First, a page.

A Thousand Cuts: The Bizarre Underground World of Collectors and Dealers Who Saved the Movies

Hands down and no question about it: For me, the entertainment book of 2016 is A Thousand Cuts: The Bizarre Underground World of Collectors and Dealers Who Saved the Movies. Written by Trapped Ashes screenwriter Dennis Bartok and collector extraordinaire Jeff Joseph, the University Press of Mississippi hardcover shines a light on the rarest of film subcultures: one I didn’t know existed!

There’s a whole history of FBI arrests and/or investigations into film obsessives who sold and/or traded actual prints — typically 35mm and often stolen from studios and theaters. They range from Hollywood’s own (Roddy McDowall and Rock Hudson) to two-bit ex-cons, and nearly two dozen of them have their colorful stories told here, run-ins and close calls included.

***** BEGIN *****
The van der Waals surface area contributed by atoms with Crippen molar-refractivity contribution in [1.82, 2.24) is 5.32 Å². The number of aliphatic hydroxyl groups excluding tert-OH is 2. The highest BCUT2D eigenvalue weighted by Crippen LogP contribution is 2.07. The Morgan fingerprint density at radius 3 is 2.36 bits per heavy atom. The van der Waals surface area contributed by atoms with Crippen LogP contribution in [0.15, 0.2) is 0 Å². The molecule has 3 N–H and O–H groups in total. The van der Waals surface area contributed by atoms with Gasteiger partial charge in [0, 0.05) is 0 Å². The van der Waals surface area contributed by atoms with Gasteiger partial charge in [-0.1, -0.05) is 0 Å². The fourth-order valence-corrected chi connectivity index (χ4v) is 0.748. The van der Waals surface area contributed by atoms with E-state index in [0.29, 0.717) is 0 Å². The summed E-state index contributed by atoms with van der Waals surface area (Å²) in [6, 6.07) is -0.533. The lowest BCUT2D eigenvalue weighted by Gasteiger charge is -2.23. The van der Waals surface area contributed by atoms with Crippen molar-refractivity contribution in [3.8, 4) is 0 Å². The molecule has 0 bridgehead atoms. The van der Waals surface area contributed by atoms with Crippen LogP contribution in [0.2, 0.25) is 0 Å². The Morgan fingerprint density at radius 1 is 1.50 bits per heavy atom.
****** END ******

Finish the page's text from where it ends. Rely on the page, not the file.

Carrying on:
Rather than attempt to weave them all into one continuing narrative, Bartok and Joseph wisely divvy them up into their own chapters. Among them are men whose names you may know, like Gremlins director Joe Dante, RoboCop producer Jon Davidson and Something Weird Video founder Mike Vraney (who, as with an alarming number of subject, since has passed).

But outnumbering them are those whose names you do not, like Joseph, who did time behind bars for his cinematic misdeeds; Rik Lueras, who hand-paints poster art onto the cans of films in his collection; and Mike Hyatt, whose life’s work, more or less, has been devoted to rescuing 1962’s The Day of the Triffids from vinegar syndrome and eventual oblivion. Each profile is fascinating, making A Thousand Cuts an essential work, its contents now preserved for generations to come. Highly, highly recommended! —Rod Lott

Get it at Amazon.

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